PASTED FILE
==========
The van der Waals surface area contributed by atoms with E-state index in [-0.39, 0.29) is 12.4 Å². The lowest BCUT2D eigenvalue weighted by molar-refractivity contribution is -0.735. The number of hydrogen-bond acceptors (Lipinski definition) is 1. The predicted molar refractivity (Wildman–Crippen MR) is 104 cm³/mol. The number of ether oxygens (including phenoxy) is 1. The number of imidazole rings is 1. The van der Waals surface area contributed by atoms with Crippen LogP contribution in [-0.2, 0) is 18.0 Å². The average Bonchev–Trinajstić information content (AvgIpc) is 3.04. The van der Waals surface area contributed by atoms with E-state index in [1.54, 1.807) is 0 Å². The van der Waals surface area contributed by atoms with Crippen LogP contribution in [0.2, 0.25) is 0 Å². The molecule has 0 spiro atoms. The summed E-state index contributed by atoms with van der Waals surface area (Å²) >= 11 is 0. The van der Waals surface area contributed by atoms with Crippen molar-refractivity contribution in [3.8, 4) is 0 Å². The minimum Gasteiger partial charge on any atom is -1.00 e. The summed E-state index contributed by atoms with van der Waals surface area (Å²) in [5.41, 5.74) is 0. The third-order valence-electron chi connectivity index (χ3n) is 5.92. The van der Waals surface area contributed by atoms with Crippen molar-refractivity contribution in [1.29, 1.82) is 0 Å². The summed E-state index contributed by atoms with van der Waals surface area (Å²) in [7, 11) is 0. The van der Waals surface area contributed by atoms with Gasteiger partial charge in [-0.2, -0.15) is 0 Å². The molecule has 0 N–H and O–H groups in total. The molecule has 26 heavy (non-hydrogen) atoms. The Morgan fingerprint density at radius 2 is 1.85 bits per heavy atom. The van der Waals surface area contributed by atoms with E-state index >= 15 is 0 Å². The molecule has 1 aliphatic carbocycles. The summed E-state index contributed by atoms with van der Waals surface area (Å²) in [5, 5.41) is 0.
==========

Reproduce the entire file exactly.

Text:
The van der Waals surface area contributed by atoms with E-state index in [-0.39, 0.29) is 12.4 Å². The lowest BCUT2D eigenvalue weighted by molar-refractivity contribution is -0.735. The number of hydrogen-bond acceptors (Lipinski definition) is 1. The predicted molar refractivity (Wildman–Crippen MR) is 104 cm³/mol. The number of ether oxygens (including phenoxy) is 1. The number of imidazole rings is 1. The van der Waals surface area contributed by atoms with Crippen LogP contribution in [-0.2, 0) is 18.0 Å². The average Bonchev–Trinajstić information content (AvgIpc) is 3.04. The van der Waals surface area contributed by atoms with E-state index in [1.54, 1.807) is 0 Å². The van der Waals surface area contributed by atoms with Crippen LogP contribution in [0.2, 0.25) is 0 Å². The molecule has 0 spiro atoms. The summed E-state index contributed by atoms with van der Waals surface area (Å²) >= 11 is 0. The van der Waals surface area contributed by atoms with Crippen molar-refractivity contribution in [3.8, 4) is 0 Å². The minimum Gasteiger partial charge on any atom is -1.00 e. The summed E-state index contributed by atoms with van der Waals surface area (Å²) in [5.41, 5.74) is 0. The third-order valence-electron chi connectivity index (χ3n) is 5.92. The van der Waals surface area contributed by atoms with Crippen molar-refractivity contribution in [1.29, 1.82) is 0 Å². The summed E-state index contributed by atoms with van der Waals surface area (Å²) in [7, 11) is 0. The van der Waals surface area contributed by atoms with Gasteiger partial charge in [-0.2, -0.15) is 0 Å². The molecule has 0 N–H and O–H groups in total. The molecule has 26 heavy (non-hydrogen) atoms. The Morgan fingerprint density at radius 2 is 1.85 bits per heavy atom. The van der Waals surface area contributed by atoms with E-state index >= 15 is 0 Å². The molecule has 1 aliphatic carbocycles. The summed E-state index contributed by atoms with van der Waals surface area (Å²) in [5, 5.41) is 0.